“When the architects of our republic wrote the magnificent words of the Constitution and the Declaration of Independence, they were signing a promissory note to which every American was to fall heir. This note was a promise that all men would be guaranteed the inalienable rights of life, liberty, and the pursuit of happiness.” ––Martin Luther King, Jr., I Have a Dream
In its essence, “I Have a Dream” is one citizen’s soul-searing plea with his countrymen––Whites and Blacks––to recognize that racial disparities fueled by unwarranted bigotry were crippling America’s ability to shine as a true beacon of democracy in a world filled with people groping their way through suffocating shadows of political turmoil, economic oppression, military mayhem, starvation, and disease. The speech is particularly remarkable for the way it balances a militant rejection of racial and political oppression with unwavering faith in humanity’s ability to exercise love and moral vision in the face of hatred and xenophobia.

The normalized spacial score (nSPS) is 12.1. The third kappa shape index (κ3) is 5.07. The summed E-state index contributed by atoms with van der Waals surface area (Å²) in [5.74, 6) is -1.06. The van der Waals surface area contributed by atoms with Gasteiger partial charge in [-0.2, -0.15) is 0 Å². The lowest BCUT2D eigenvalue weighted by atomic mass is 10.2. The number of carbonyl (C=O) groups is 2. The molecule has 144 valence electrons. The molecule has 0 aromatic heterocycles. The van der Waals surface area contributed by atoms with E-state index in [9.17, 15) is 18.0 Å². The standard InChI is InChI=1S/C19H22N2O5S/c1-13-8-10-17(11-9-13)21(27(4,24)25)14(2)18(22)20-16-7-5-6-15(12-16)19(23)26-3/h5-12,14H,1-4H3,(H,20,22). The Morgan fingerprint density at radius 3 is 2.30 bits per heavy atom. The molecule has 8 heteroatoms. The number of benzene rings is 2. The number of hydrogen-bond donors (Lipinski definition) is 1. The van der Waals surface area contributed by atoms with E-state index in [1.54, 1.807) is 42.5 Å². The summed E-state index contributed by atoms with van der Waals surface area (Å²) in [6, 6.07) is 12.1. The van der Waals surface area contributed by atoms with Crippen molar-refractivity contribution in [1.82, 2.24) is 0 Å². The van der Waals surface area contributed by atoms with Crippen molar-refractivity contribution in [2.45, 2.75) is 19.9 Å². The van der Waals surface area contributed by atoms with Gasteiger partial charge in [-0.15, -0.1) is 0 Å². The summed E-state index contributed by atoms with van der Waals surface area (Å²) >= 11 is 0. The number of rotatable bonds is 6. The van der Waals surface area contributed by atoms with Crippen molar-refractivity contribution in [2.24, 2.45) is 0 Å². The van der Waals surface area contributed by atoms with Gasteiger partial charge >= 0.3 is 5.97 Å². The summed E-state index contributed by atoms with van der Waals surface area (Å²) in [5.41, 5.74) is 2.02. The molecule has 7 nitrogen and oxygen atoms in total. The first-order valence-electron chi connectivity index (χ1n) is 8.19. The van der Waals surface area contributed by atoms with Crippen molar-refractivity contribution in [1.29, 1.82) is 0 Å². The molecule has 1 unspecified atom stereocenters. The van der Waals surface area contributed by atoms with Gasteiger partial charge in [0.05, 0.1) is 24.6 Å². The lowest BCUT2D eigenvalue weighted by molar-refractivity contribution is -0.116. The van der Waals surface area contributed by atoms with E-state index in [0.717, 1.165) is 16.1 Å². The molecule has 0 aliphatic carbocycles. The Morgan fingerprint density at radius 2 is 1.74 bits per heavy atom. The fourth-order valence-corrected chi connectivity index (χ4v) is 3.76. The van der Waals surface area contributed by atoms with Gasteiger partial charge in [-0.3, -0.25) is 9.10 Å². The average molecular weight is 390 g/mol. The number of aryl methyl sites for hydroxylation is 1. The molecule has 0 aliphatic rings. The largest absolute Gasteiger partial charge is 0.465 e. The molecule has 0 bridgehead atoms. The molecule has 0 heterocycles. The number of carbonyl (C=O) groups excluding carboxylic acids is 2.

In Dr. King’s words: “With this faith, we will be able to transform the jangling discords of our nation into a beautiful symphony of brotherhood.” The power to strike such an uncanny balance came as much from the tradition of dissension and prophecy historically employed within the African-American church as from the contents of King’s own formidable character.
The word “prophecy” itself does not appear in the speech. However, halfway through it, King evokes the words of the Old Testament prophet Amos. Exactly what was on his mind is made clear in the pages of his 1958 book, Stride Toward Freedom, which is included in A Testament of Hope (p. 481, pb edition):
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